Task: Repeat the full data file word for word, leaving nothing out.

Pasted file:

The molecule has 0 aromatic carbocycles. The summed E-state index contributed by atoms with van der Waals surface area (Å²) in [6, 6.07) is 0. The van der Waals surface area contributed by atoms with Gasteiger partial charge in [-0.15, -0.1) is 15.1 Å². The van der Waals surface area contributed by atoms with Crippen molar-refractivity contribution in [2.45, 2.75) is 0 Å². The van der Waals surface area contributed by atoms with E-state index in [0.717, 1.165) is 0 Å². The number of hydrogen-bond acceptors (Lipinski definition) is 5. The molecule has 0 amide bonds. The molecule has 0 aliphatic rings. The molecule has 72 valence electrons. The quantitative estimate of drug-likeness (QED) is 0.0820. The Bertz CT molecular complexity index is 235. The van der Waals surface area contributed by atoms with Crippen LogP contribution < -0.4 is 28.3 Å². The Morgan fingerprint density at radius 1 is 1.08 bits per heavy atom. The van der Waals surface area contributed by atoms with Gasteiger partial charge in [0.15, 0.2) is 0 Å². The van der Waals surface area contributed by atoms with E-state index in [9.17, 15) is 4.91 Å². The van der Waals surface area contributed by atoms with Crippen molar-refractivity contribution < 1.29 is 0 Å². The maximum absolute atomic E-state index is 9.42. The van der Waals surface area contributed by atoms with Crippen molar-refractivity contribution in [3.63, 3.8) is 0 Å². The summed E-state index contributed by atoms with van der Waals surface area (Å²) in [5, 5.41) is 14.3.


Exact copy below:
The molecule has 0 aromatic carbocycles. The summed E-state index contributed by atoms with van der Waals surface area (Å²) in [6, 6.07) is 0. The van der Waals surface area contributed by atoms with Gasteiger partial charge in [-0.15, -0.1) is 15.1 Å². The van der Waals surface area contributed by atoms with Crippen molar-refractivity contribution in [2.45, 2.75) is 0 Å². The van der Waals surface area contributed by atoms with E-state index in [0.717, 1.165) is 0 Å². The number of hydrogen-bond acceptors (Lipinski definition) is 5. The molecule has 0 amide bonds. The molecule has 0 aliphatic rings. The molecule has 72 valence electrons. The quantitative estimate of drug-likeness (QED) is 0.0820. The Bertz CT molecular complexity index is 235. The van der Waals surface area contributed by atoms with Crippen LogP contribution < -0.4 is 28.3 Å². The Morgan fingerprint density at radius 1 is 1.08 bits per heavy atom. The van der Waals surface area contributed by atoms with Gasteiger partial charge in [0.15, 0.2) is 0 Å². The van der Waals surface area contributed by atoms with E-state index in [9.17, 15) is 4.91 Å². The van der Waals surface area contributed by atoms with Crippen molar-refractivity contribution < 1.29 is 0 Å². The maximum absolute atomic E-state index is 9.42. The van der Waals surface area contributed by atoms with Crippen molar-refractivity contribution in [3.63, 3.8) is 0 Å². The summed E-state index contributed by atoms with van der Waals surface area (Å²) in [5, 5.41) is 14.3.